Knowledge for better food systems

Showing results for: Science and background

8 October 2018

A new lab-grown meat startup, Meatable, claims that it has overcome a key technical barrier - the use of serum from unborn animals to grow cells. Meatable’s meat-growing process allegedly does not need serum, because it uses pluripotent stem cells (avoided by other startups because they are hard to control). Meatable also claims their process only needs to take one cell from an animal (as opposed to a larger piece of tissue).

Image: Rory MacLeod, 195.365, Flickr, Creative Commons Attribution 2.0 Generic
2 October 2018

A traditional variety of corn grown by people from Sierra Mixe in southern Mexico can thrive in poor soils without needing much extra fertiliser. A group of researchers have shown that the plant is able to draw nitrogen from the air through mucus-laden aerial roots on its stems. It’s hoped that the trait can eventually be bred into commercial corn strains.

Image: Nick Saltmarsh, Pig, Flickr, Creative Commons Attribution 2.0 Generic
2 October 2018

Startup New Age Meats has served the world’s first lab-grown pork sausages to journalists. The fat and muscle cells were allegedly grown from pork cells extracted from a live pig - in contrast to the world’s first lab-grown burger, showcased in 2013, where the initial cell samples came from slaughtered cattle.

2 October 2018

This book, edited by Shakeel Ahmed, showcases the latest research and applications in bio-based food packaging materials.

2 October 2018

This book, edited by Ramesh Namedo Pudake, Nidhi Chauhan, and Chittaranjan Kole, highlights ways in which nanomaterials can be used in agriculture. The book covers both social and environmental aspects.

Image: Kimberly Vardeman, Cotton Harvest, Flickr, Creative Commons Attribution 2.0 Generic
30 April 2018

Several companies are using microbes to improve crop performance. One of them is Indigo, which uses machine learning to identify the microbes associated with healthy plants and then coats seedlings with these microbes. Indigo’s method has increased wheat yields by 15% and cotton yields by 14% in trials.

13 February 2018

The Intergovernmental Panel on Climate Change (IPCC) has brought out a handbook to help its scientists communicate climate change issues effectively.

21 January 2018

This book, edited by Raimund Bleischwitz, Holger Hoff, Catalina Spataru, Ester van der Voet and Stacy D. VanDeveer, explores the concept of the ‘resource nexus’.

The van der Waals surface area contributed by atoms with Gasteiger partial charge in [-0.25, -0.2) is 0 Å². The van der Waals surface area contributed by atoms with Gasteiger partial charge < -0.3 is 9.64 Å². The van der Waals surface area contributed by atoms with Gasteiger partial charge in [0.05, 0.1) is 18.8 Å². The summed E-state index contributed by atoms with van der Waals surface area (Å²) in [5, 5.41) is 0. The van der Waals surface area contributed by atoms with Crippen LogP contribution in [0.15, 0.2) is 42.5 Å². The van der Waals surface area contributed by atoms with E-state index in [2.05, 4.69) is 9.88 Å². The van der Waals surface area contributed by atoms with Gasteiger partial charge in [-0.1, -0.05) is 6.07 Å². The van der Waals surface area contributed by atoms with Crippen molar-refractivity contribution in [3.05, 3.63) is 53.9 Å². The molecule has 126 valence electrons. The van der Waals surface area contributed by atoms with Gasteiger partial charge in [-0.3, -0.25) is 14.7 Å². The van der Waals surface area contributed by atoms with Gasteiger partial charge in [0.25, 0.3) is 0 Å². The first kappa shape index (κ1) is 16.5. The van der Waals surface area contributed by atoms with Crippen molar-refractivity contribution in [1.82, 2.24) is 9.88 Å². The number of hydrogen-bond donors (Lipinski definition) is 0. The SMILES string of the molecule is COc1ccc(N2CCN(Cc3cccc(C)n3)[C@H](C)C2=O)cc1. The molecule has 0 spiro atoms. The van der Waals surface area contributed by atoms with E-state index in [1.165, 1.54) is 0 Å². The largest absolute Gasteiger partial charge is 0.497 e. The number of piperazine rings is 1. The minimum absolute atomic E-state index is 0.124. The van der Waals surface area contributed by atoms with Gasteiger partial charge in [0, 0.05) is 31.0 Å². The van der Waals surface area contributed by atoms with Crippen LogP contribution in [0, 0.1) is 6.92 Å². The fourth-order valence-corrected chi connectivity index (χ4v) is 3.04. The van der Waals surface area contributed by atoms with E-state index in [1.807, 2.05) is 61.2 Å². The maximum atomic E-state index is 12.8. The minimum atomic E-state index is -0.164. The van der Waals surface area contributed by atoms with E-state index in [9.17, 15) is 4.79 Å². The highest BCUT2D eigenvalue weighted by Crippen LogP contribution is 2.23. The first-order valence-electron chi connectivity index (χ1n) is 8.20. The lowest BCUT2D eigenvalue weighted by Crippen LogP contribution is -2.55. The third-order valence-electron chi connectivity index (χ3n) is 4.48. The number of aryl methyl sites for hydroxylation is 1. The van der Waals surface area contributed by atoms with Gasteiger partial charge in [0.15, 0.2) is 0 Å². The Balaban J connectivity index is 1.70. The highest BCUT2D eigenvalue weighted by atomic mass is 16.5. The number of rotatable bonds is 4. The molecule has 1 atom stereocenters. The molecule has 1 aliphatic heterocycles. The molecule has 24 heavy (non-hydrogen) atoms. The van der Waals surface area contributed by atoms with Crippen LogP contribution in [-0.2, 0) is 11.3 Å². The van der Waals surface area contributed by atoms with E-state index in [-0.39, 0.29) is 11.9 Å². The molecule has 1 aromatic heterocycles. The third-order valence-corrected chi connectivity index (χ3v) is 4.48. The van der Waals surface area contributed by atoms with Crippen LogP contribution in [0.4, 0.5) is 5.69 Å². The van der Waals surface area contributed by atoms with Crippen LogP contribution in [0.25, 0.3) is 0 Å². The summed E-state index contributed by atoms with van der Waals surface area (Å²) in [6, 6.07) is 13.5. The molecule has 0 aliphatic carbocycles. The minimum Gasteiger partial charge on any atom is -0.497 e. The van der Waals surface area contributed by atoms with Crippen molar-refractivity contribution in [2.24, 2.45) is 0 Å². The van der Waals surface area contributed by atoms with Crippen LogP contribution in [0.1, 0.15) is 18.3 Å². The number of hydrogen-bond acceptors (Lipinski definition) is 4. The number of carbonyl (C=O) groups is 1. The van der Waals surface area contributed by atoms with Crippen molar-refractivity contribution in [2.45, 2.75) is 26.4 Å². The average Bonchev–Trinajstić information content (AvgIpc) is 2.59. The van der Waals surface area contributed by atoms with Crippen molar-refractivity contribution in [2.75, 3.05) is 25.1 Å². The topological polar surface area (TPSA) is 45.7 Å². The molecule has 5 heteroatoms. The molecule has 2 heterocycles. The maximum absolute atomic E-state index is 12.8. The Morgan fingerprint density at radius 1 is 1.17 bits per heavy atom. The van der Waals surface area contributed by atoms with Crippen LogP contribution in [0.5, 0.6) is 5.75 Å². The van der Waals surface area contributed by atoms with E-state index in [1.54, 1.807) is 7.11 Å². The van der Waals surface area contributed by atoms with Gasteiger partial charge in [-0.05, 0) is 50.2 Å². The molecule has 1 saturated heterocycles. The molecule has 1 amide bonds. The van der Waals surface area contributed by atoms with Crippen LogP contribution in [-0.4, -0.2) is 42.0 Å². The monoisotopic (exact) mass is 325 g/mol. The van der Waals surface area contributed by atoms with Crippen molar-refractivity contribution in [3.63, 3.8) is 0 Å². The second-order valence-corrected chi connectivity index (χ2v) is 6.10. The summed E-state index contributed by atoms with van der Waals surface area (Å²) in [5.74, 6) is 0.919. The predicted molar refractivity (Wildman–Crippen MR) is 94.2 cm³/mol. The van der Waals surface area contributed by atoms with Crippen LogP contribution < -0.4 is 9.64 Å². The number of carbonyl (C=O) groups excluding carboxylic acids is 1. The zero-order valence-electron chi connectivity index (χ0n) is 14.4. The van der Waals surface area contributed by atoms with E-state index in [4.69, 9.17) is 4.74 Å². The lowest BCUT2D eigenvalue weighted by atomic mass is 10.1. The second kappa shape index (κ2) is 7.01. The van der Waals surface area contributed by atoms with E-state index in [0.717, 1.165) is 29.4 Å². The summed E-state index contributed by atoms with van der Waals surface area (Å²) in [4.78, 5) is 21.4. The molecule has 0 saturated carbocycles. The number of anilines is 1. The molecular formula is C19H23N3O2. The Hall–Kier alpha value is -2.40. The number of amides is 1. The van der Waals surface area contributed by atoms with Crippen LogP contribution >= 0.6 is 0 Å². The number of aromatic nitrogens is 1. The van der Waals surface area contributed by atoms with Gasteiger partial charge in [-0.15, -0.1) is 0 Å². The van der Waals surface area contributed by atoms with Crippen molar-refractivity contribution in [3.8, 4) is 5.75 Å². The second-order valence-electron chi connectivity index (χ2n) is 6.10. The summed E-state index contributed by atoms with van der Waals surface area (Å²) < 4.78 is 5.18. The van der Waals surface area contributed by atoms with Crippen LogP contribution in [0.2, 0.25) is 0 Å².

Photo: MIKI Yoshihito, Flickr, Creative Commons License 2.0
13 January 2018

This article in the European Molecular Biology Organisation (EMBO) journal examines NGOs’ opposition to agricultural biotechnologies. It finds that opposition to genome editing cannot be dismissed as being solely emotional or dogmatic, as is often asserted by the scientific molecular biology community (see for example this 2016 letter by 107 Nobel Laureates calling NGO action against GM a "crime against humanity”). Instead, opposition to genome editing among research participants was rooted in three areas of scepticism around the framing of food security problems and the proposed solutions.

8 January 2018

The Food Ethics Council has published a free, special edition, online magazine – ‘For whom? Questioning the food and farming research agenda' – that brings together the thoughts and opinions of over 30 experts.

12 December 2017

This new book, edited by Michel. P. Pimbert, Director at the Center for Agroecology, Water and Resilience in the U.K., critically examines the kinds of knowledge and ways of knowing needed for food sovereignty, agroecology and biocultural diversity.

12 December 2017

Scientists from national academies across Europe are calling for urgent action on food and nutrition in a new independent report published by the European Academies’ Science Advisory Council (EASAC). This analysis can be relevant for policy-makers working on food, nutrition, health, the environment, climate change, and agriculture.

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